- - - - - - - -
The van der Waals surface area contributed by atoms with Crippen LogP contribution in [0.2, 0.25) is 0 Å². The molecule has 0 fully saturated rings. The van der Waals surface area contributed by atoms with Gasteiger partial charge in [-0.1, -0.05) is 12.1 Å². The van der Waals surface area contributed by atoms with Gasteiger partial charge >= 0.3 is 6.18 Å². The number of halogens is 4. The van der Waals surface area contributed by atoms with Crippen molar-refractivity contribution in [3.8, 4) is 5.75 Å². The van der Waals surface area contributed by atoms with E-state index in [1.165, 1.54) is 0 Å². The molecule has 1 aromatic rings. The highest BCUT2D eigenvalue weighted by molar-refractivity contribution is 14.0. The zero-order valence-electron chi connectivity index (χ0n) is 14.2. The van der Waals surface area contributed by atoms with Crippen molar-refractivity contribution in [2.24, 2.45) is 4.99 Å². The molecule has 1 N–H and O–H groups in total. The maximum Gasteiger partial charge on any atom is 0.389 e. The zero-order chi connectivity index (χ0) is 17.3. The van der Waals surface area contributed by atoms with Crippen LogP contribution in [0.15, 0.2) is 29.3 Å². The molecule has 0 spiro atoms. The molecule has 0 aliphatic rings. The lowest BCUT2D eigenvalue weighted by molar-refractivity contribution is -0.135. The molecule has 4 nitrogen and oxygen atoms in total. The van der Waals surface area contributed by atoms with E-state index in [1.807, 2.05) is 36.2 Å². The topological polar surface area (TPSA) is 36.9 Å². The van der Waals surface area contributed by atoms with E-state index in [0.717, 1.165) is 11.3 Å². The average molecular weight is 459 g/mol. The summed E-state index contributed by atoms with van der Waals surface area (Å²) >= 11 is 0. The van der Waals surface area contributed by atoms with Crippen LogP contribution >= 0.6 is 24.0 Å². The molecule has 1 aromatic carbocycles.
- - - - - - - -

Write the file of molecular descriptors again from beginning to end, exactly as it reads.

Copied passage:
The van der Waals surface area contributed by atoms with Crippen LogP contribution in [0.2, 0.25) is 0 Å². The molecule has 0 fully saturated rings. The van der Waals surface area contributed by atoms with Gasteiger partial charge in [-0.1, -0.05) is 12.1 Å². The van der Waals surface area contributed by atoms with Gasteiger partial charge >= 0.3 is 6.18 Å². The number of halogens is 4. The van der Waals surface area contributed by atoms with Crippen molar-refractivity contribution in [3.8, 4) is 5.75 Å². The van der Waals surface area contributed by atoms with E-state index in [1.165, 1.54) is 0 Å². The molecule has 1 aromatic rings. The highest BCUT2D eigenvalue weighted by molar-refractivity contribution is 14.0. The zero-order valence-electron chi connectivity index (χ0n) is 14.2. The van der Waals surface area contributed by atoms with Crippen molar-refractivity contribution in [2.24, 2.45) is 4.99 Å². The molecule has 1 N–H and O–H groups in total. The maximum Gasteiger partial charge on any atom is 0.389 e. The zero-order chi connectivity index (χ0) is 17.3. The van der Waals surface area contributed by atoms with Crippen LogP contribution in [0.15, 0.2) is 29.3 Å². The molecule has 0 spiro atoms. The molecule has 0 aliphatic rings. The lowest BCUT2D eigenvalue weighted by molar-refractivity contribution is -0.135. The molecule has 4 nitrogen and oxygen atoms in total. The van der Waals surface area contributed by atoms with E-state index in [1.807, 2.05) is 36.2 Å². The topological polar surface area (TPSA) is 36.9 Å². The van der Waals surface area contributed by atoms with E-state index in [0.717, 1.165) is 11.3 Å². The average molecular weight is 459 g/mol. The summed E-state index contributed by atoms with van der Waals surface area (Å²) >= 11 is 0. The van der Waals surface area contributed by atoms with Crippen LogP contribution >= 0.6 is 24.0 Å². The molecule has 1 aromatic carbocycles.